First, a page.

Core CLEAR Faculty
Dr. Kimberly Balsam
Pronouns: she/her/hers or they/them/theirs
Dr. Kimberly Balsam is the Chair of the Department of Psychology at Palo Alto University, where she is also a Professor in the Clinical Psychology Ph.D. program, Director of the Center for LGBTQ Evidence-Based Applied Research, and Director of the LGBTQ Area of Emphasis. Dr. Balsam is also Past President of APA’s Division 44, the Society for the Psychology of Sexual Orientation and Gender Diversity. Dr. Balsam’s research and scholarship to date has focused on four main areas: 1) disparities in mental health and health-related behaviors between LGBTQ and heterosexual populations, 2) trauma, victimization, and minority stress, 3) interpersonal, social, and legal factors affecting same-sex couples and families, and 4) intersectionality and diversity within LGBTQ populations, with an emphasis on LGBTQ people of color, bisexual people, and (most recently) transgender and gender nonconforming people. Much of her research uses mixed methods in emerging areas of inquiry, and she has developed two measures of minority stress, including a measure of intersectional stress among LGBTQ people of color. She received 15 years of NIH research funding, and she has published more than 50 peer-reviewed articles, many of them among the first LGBTQ-focused articles in top APA journals. She also has published an edited book, as well as numerous book chapters and other professional writings focused on LGBTQ psychology.
Dr. Peter Goldblum
Dr. Peter Goldblum is a Professor Emeritus of Palo Alto University and founding director of the Center for LGBTQ Evidence-based Applied Research, the Sexual and Gender Identities Clinic, and the LGBTQ Area of Emphasis at Palo Alto University. He is a pioneer in the development of community-based mental health programs for LGBTQ clients with over forty-five years’ experience serving this population in the San Francisco Bay Area. Dr. Goldblum has contributed to the professional literature related to gay men's health, culture and suicide, end of life issues, HIV and work, and AIDS bereavement, including two highly acclaimed books: Strategies for Survival: A Gay Men's Health Manual for the Age of AIDS (with Martin Delaney) and Working with AIDS Bereavement (with Sarah Erickson). More recently his research has focused on suicide and bullying, including serving as senior editor to the book Youth Suicide and Bullying, by Oxford University Press. His awards include the NCSPP Gay, Lesbian, and Bisexual Committee Award for his contribution to professional psychology (2008), APA Division 44 Distinguished Contributions to Education and Training Award (2013). Larry Beutler Faculty Award, Palo Alto University, In recognition of outstanding national and international contributions to the Field of Psychology (2013). Dr. Goldblum is currently Project Manager of Project Trust, a project with San Francisco Theological Seminary and Kaiser Permanente to encourage collaboration between mental health and spiritual providers.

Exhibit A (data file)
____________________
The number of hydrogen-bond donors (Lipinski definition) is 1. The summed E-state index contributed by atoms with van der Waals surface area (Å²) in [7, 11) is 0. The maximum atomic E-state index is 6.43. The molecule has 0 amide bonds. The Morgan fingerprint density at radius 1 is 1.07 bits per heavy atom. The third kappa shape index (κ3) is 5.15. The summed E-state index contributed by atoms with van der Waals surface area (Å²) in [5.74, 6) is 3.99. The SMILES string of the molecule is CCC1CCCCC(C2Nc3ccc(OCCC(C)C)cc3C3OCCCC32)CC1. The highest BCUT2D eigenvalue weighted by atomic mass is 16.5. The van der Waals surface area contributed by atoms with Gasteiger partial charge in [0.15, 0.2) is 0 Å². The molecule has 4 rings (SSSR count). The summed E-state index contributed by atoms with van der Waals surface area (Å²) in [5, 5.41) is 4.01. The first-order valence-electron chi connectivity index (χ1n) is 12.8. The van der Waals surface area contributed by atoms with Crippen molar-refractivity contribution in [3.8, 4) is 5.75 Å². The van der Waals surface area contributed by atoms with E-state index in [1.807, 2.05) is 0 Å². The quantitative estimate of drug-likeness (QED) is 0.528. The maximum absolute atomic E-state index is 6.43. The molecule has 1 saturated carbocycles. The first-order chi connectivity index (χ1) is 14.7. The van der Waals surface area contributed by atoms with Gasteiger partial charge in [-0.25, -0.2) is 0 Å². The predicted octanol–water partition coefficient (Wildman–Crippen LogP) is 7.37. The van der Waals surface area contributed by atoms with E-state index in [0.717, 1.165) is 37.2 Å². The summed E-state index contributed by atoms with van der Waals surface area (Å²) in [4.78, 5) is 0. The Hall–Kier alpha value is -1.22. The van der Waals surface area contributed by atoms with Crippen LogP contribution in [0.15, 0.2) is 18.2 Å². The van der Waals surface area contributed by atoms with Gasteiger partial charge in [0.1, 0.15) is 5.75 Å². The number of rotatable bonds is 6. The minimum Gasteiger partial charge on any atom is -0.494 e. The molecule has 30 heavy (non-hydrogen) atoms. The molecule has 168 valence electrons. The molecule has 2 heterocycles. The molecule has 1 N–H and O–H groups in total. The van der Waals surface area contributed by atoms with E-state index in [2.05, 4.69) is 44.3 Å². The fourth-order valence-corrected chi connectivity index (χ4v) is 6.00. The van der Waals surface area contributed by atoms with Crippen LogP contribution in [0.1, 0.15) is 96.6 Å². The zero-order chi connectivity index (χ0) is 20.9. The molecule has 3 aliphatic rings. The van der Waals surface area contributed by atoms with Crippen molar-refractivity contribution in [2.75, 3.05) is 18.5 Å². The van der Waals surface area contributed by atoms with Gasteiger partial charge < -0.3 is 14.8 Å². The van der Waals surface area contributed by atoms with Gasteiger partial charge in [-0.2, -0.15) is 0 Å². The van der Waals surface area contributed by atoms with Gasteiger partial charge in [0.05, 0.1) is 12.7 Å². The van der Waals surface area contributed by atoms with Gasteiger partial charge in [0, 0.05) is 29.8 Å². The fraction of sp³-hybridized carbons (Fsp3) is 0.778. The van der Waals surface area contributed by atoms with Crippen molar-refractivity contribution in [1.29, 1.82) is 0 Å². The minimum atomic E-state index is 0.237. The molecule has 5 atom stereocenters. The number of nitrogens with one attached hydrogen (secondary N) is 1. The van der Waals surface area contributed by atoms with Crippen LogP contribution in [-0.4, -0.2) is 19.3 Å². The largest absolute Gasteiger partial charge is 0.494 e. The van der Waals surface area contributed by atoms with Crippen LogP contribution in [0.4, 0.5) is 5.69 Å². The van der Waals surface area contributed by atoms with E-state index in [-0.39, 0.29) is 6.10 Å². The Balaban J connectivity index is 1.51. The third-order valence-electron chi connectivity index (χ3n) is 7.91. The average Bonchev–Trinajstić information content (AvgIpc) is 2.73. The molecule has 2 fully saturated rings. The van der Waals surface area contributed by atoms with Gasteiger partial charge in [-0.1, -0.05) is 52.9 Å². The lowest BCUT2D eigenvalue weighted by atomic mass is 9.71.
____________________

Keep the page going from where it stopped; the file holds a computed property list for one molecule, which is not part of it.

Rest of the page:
Dr. Em Matsuno
Dr. Em Matsuno is the inaugural CLEAR Goldblum-Carr Postdoctoral Fellow, working under the mentorship of Dr. Kimberly Balsam. They graduated in 2019 with a PhD in counseling psychology from the University of California, Santa Barbara. Em’s research goals are two-fold: 1) to understand the minority stressors and resilience factors that transgender and nonbinary people experience and 2) to develop and test interventions to reduce minority stressors and/or increase resilience factors for gender minority populations. For their dissertation, Em developed and pilot tested an online intervention to increase supportive behaviors among parents of transgender youth and is currently conducting a larger efficacy study of the program through funding from the American Psychological Foundation. Based on their advocacy and research supporting trans populations, Em received the award for Outstanding Graduate Student from APA Division 17 in 2018 and the Distinguished Student Contribution Award from APA Division 44 in 2019. Em currently leading the “Enby Project,” a study aimed at identifying and measuring minority stress and resilience among nonbinary people. In addition to leading their own research projects, Em provides research consultations to PAU faculty and students and provides therapy and supervision at the sexual and gender identity clinic.
Dr. Liz. McConnell
Pronouns: she/her/hers or they/them/theirs
Dr. Elizabeth (Liz) McConnell is an Assistant Professor of LGBTQ Clinical Psychology at Palo Alto University. She completed her Ph.D. in Clinical-Community Psychology at DePaul University in Chicago. They also completed a three-year NRSA Ruth L. Kirschstein National Research Service Pre-doctoral Fellowship (F31) Award from the National Institute on Drug Abuse with Northwestern University's Institute for Sexual and Gender Minority Health and Wellbeing. Dr. McConnell’s research focuses on relational and structural influences on the health and wellbeing of intersectionally diverse sexual and gender minority populations using a variety of methodological approaches. Their dissertation utilized social network analysis, GIS, and qualitative methods to examine multilevel factors contributing to racial disparities in HIV among young men who have sex with men in Chicago. At PAU, Dr. McConnell is excited about clinically supervising students in the Sexual and Gender Identities Clinic and continuing her work examining relational influences on LGBTQ health.